Remote Relay Control – Open and Close Remote Relays … and More

When an AC or DC powered network device at a remote equipment site needs to be rebooted or switched On/Off, there are plenty of switched PDU products that can handle the job. Although switched PDUs will do an excellent job of controlling an AC or DC power outlet, what do you do when you want to open or close a relay at a remote network equipment site? In cases like this, a remote relay control device can allow you to open, close or cycle relays at remote network equipment sites, without the hassle of traveling to the site in person in order to control the relay.

High amp network devices, such as Cisco Catalyst 6500 switches and other industrial HVAC devices often include dry contacts, which can be used to perform a number of functions. In the past, the only way to control signals to these devices was to open or close the relay in person, usually this required either a constant human presence at the remote site, or a long drive to some distant equipment cabinet in order to perform the task. A remote relay control device enables network managers to control relay switching functions via http, https, SSH, Telnet or dial-up connection.

In addition to providing control of relays at remote sites, a well-designed remote relay control device can also help to track conditions at the remote site and report factors such as high temperatures, open circuit breakers, lost voltage, ping command response failure and other events that could indicate trouble at the remote site. If the remote relay controller includes alarm functions, then administrators can be promptly informed of high temperatures, ping command response failure and other factors in order to allow a rapid response to suspect conditions before they get out of hand.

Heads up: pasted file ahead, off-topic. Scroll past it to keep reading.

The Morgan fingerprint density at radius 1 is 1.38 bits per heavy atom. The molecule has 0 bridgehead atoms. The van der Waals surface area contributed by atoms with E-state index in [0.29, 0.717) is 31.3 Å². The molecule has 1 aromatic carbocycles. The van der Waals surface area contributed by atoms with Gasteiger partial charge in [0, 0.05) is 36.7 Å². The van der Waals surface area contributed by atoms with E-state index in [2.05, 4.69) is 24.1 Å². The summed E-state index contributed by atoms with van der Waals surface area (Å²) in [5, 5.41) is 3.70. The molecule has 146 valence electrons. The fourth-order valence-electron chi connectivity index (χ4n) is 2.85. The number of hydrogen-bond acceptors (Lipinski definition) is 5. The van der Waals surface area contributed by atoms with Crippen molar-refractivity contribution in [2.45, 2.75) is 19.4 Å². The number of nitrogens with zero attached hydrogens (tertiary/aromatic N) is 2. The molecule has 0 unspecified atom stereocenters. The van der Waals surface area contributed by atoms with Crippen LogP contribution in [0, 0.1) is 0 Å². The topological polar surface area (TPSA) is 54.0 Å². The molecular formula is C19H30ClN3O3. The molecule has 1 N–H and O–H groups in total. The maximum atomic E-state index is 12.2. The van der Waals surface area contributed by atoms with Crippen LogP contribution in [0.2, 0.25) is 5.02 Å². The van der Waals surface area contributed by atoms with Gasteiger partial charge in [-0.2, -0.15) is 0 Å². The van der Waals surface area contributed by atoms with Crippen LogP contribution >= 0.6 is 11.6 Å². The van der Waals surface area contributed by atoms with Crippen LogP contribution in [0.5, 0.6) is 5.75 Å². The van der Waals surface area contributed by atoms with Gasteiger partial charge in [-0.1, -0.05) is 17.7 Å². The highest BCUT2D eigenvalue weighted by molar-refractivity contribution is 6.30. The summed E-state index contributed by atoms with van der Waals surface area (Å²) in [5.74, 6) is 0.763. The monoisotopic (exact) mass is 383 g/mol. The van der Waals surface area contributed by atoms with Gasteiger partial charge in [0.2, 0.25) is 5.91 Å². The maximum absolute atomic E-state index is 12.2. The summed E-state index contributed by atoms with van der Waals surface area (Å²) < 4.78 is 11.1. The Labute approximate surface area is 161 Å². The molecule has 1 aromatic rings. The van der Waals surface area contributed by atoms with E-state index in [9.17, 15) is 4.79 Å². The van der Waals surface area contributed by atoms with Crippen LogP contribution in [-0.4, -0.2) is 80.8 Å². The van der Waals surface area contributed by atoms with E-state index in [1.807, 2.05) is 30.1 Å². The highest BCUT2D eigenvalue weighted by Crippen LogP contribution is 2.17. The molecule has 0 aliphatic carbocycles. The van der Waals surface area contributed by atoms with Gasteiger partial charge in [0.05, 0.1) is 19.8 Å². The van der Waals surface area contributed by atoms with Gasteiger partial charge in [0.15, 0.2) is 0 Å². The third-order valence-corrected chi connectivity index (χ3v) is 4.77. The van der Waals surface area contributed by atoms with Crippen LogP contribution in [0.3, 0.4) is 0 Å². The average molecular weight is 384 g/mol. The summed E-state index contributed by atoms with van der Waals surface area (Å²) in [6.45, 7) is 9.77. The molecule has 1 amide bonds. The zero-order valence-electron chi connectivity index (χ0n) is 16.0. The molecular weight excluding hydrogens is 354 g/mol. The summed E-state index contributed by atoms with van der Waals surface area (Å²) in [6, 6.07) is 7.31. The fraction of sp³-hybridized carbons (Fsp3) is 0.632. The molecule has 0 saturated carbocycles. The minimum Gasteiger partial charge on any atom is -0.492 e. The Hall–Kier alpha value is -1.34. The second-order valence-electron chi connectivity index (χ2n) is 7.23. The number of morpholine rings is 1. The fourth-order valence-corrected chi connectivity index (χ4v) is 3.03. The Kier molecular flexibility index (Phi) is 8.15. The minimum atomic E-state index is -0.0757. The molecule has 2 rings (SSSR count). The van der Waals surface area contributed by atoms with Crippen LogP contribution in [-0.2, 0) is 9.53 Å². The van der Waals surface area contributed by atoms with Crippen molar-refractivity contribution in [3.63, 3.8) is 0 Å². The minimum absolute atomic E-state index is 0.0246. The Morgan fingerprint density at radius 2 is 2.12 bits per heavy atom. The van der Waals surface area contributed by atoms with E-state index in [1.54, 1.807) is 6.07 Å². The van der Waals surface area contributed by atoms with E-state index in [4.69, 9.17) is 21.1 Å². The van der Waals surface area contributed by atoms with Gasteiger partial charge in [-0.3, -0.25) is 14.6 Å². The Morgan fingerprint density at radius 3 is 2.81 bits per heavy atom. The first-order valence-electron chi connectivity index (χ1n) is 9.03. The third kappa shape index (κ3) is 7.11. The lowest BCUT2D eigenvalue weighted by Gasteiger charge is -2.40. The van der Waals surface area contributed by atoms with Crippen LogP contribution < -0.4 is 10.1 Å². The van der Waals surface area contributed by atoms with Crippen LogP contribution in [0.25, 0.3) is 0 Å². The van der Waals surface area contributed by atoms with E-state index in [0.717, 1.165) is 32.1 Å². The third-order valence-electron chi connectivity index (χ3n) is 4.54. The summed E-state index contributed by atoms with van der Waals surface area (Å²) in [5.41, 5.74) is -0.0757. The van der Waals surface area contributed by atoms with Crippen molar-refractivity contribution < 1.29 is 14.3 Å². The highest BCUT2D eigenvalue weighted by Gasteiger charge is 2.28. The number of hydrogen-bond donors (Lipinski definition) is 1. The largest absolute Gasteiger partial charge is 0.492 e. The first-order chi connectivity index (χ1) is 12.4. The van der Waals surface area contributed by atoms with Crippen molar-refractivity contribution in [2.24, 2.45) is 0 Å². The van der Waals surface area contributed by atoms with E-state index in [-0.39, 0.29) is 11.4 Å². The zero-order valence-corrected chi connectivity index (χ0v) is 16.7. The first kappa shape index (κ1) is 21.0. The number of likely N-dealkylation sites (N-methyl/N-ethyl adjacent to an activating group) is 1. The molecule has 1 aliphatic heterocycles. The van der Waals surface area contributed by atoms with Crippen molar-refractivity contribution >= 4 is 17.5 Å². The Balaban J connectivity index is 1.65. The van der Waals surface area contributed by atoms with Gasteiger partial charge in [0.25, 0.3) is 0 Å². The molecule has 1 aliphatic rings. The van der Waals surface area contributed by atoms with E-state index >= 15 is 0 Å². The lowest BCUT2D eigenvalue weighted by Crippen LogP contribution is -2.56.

High quality remote relay control units sometimes support the ability to open, close or toggle relays according to a user-defined schedule, or automatically open, close or toggle relays when devices fail to respond to ping commands. These capabilities can prove to be very useful in applications where devices at the remote site need to be powered on or off at specific times of the day, and in applications where unresponsive devices need to be automatically rebooted in the event that they become unresponsive.

Opening or closing a dry contact relay is generally a pretty simple operation if that relay is located down the hall or in the building next door, but if that relay is located in a remote equipment installation site, miles away from the office, or in some hard-to-access location like a rooftop equipment cabinet, that simple operation often become much more difficult. If you need to control dry contact relays at distant equipment sites that aren’t all that easy to get to, a remote relay control unit can get the job done, plus keep you better informed regarding conditions and events at the remote equipment site.

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